Graduate History student working to translate Cherokee language from native newspapers. Constance Owl’s master’s degree thesis is more than a means to a graduate degree in American history. It’s a portal to understanding and perhaps saving, a disappearing language.
A mission to locate remains of a missing American airman from World War II in Germany was a homecoming, of a sort, for a Western Carolina University student. Anna Maier, a senior majoring in forensic anthropology, is a native of Germany and was part of a research team made up of WCU forensic anthropology faculty and students who, through a U.S. Department of Defense grant, spent three weeks this summer participating in a forensic archaeological search and excavation.
In seeking a university to attend, Brittney Windham hoped to find a school that had a Black Student Union she could join. During the spring semester of her freshman year, Windham joined Western Carolina University’s Black Student Union. Shortly thereafter, she entered the Miss Black Student Union pageant – and won.
Habitat destruction and degradation are mostly to blame for the dwindling numbers of amphibians worldwide, but there are other factors contributing to the overall decline—and some of these remain elusive. Joseph Pechmann's research on conservation and recovery of the endangered dusky gopher frog.
Coyotes have called Western North Carolina home for about 30 years. They’re relatively new to the region compared to bobcats and foxes, who are established residents with hundreds of years of lineage. Western Carolina University’s Aimee Rockhill, an assistant professor in the Department of Geosciences and Natural Resources, is examining the role coyotes play on ecosystem function in western North Carolina.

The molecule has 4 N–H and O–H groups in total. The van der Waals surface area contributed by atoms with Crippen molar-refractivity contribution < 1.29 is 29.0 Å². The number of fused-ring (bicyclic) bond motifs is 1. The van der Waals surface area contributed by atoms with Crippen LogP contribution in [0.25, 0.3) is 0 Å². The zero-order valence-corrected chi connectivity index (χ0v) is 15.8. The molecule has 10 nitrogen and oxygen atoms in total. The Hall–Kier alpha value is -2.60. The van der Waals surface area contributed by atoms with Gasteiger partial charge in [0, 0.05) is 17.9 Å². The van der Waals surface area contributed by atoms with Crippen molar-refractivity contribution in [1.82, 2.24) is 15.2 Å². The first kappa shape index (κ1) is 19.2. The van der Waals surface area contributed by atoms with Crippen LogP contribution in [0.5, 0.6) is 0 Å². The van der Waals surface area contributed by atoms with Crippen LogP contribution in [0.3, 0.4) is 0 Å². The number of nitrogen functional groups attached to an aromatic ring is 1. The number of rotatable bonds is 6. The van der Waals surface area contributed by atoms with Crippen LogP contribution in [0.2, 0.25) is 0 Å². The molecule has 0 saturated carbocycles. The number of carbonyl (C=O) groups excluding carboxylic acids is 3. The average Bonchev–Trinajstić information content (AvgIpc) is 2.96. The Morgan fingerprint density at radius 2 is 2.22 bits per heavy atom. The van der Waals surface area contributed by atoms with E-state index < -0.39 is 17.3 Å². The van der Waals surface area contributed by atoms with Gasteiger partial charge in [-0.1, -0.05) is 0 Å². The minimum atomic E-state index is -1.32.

For the first time, a U.S. Latinx Studies minor will be offered to WCU students this fall, headed by Melissa Birkhofer, a lecturer in the Department of English, who has been named director of the program. With the Hispanic population at WCU exploding over the last decade, Birkhofer is excited to see the minor added to serve that group of students.
A May 2019 graduate, she has a B.S. in Communication with a concentration in Public Relations. My fondest memories are any classes I had with Dr. Betty Farmer! She was such an incredible influence on me in so many ways. I genuinely loved going to her class every day, and there was never a day I didn’t learn something new. I particularly loved her Gender Communication class.
Adam Gregory is receiving his degree in mathematics from the College of Arts and Sciences. Entering as a freshman at WCU, Adam did not plan to study mathematics, yet today he graduates one of the department’s most outstanding students. During the last three years, Adam participated in two National Science Foundation-funded summer programs, one at the University of Texas in Tyler during the summer of 2017, and another at Rochester Institute of Technology during the summer of 2018. He credits WCU faculty with much of his success.
Matthew McDonough could have followed his friends to the University of North Carolina at Chapel Hill after he graduated from Asheville High School in 2015, but he didn’t. He chose to study at Western Carolina University instead, to better find out who he was — by himself.